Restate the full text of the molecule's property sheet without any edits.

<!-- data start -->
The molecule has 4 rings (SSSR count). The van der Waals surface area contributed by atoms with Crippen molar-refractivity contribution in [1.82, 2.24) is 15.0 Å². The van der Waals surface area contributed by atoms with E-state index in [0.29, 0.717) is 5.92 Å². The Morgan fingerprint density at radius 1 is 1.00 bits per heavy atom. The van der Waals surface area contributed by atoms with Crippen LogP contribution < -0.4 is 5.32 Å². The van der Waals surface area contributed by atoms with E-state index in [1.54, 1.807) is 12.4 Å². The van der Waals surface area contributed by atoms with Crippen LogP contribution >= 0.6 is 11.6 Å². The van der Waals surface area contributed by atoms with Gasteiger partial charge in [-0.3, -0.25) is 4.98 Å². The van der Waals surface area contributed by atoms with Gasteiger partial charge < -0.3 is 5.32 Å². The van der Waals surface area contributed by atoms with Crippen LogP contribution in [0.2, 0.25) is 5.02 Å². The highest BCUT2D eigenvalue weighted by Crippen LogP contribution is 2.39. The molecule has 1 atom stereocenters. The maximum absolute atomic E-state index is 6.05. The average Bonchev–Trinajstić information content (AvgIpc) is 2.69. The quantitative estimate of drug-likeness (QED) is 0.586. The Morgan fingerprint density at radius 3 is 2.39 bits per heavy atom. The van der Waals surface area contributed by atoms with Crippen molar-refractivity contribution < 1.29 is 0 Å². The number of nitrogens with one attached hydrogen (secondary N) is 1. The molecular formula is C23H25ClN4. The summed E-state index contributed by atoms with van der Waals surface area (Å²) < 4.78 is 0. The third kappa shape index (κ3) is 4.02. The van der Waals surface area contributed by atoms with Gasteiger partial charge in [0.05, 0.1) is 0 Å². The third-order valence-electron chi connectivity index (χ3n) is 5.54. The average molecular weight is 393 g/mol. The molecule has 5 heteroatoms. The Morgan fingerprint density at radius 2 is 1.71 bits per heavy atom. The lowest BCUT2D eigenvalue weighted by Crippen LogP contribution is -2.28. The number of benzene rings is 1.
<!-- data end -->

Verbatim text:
The molecule has 4 rings (SSSR count). The van der Waals surface area contributed by atoms with Crippen molar-refractivity contribution in [1.82, 2.24) is 15.0 Å². The van der Waals surface area contributed by atoms with E-state index in [0.29, 0.717) is 5.92 Å². The Morgan fingerprint density at radius 1 is 1.00 bits per heavy atom. The van der Waals surface area contributed by atoms with Crippen LogP contribution < -0.4 is 5.32 Å². The van der Waals surface area contributed by atoms with E-state index in [1.54, 1.807) is 12.4 Å². The van der Waals surface area contributed by atoms with Crippen LogP contribution >= 0.6 is 11.6 Å². The van der Waals surface area contributed by atoms with Gasteiger partial charge in [-0.3, -0.25) is 4.98 Å². The van der Waals surface area contributed by atoms with Gasteiger partial charge < -0.3 is 5.32 Å². The van der Waals surface area contributed by atoms with Crippen LogP contribution in [0.2, 0.25) is 5.02 Å². The highest BCUT2D eigenvalue weighted by Crippen LogP contribution is 2.39. The molecule has 1 atom stereocenters. The maximum absolute atomic E-state index is 6.05. The average Bonchev–Trinajstić information content (AvgIpc) is 2.69. The quantitative estimate of drug-likeness (QED) is 0.586. The Morgan fingerprint density at radius 3 is 2.39 bits per heavy atom. The van der Waals surface area contributed by atoms with Crippen molar-refractivity contribution < 1.29 is 0 Å². The number of nitrogens with one attached hydrogen (secondary N) is 1. The molecular formula is C23H25ClN4. The summed E-state index contributed by atoms with van der Waals surface area (Å²) < 4.78 is 0. The third kappa shape index (κ3) is 4.02. The van der Waals surface area contributed by atoms with Gasteiger partial charge in [0.05, 0.1) is 0 Å². The third-order valence-electron chi connectivity index (χ3n) is 5.54. The average molecular weight is 393 g/mol. The molecule has 5 heteroatoms. The Morgan fingerprint density at radius 2 is 1.71 bits per heavy atom. The lowest BCUT2D eigenvalue weighted by Crippen LogP contribution is -2.28. The number of benzene rings is 1.